His better ideas are worth taking only half seriously, because Mr. Grayson has targeted corporations but conveniently ignored labor unions, which have contributed $120,000 to the congressman since his 2008 election. He contends corporations have more to spend, and more to gain from it.
While the treasuries of major corporations may dwarf those of unions, organized labor can be a major player in campaign spending. The government employees union AFSCME is the nation's second biggest contributor to political action committees, according to the Tampa Tribune.
But Mr. Grayson's idea of requiring greater disclosure for election spending from corporations — an option left open by the Supreme Court — is a good one, so long as it also applies to unions. Voters shouldn't be left guessing if Corporation X or Labor Union Y is bankrolling an ad for or against a candidate. And the cost of that ad should be promptly reported and made accessible online.
Anyone with even the most basic knowledge of election and labor law would know that in right-to-work states, like Florida (and the rest of the former Confederate states), employees enjoying the benefits of union representation do not have to join or pay a penny to a union (though unions are required by law to represent them (for free) just as thoroughly as they represent members). And, among those employees have chosen to become members, none of their union dues can be used for direct political expenditures in federal elections (although dues can be used for certain indirect expenditures).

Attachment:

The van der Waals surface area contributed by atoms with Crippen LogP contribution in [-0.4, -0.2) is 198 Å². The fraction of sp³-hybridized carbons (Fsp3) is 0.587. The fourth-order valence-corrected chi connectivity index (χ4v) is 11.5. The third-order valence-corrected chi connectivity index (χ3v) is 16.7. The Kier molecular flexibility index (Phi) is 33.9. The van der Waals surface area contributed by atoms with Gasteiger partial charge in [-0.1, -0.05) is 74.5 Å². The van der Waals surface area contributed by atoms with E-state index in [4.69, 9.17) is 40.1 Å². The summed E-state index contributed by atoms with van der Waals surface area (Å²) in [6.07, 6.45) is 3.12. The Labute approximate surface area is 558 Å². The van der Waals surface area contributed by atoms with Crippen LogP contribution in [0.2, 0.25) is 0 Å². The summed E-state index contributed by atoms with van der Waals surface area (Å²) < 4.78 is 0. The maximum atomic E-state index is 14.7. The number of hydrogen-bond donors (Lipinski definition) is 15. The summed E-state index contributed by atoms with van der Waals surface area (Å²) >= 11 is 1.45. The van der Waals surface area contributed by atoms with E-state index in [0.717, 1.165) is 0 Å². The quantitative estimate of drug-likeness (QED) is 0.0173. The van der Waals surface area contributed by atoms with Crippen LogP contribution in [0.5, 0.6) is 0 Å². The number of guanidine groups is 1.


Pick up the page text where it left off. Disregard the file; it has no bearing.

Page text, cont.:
Even in non-right to work states (by and large the same states that fought against slavery in the civil war), employees are not required to "join" a union (even though, believe it or not, unions are legally obligated to fully represent such free riders); however, such free riders in non-right to work states are required only to pay a representation fee (a sum less than normal union dues) to the union that cannot be used for any political purposes (direct or indirect), and can only be used for employee-employer representation purposes.
In no circumstances can union member or non-members' money be used for direct contributions to a federal candidate, unless the a union member has, separate from union dues, chosen to contribute to a PAC fund.
For the Orlando Sentinel editorial board to, after equate unions and corporations (which can spend without shareholder consent) is either ignorance, or a willful attempt at union bashing.
"State Rep. Ray Sansom accused a state prosecutor of misconduct Tuesday and asked that charges of misusing $6 million in taxpayer money be dismissed." "Florida Rep. Ray Sansom lobs misconduct charge at state prosecutor, seeks to get charges dropped".
The Trib drags its knuckles ...
... for Tebow, James Dobson* and Focus on the Family**. The Tampa Tribune editorial board: "The Tebows' life-saving Super Bowl ad".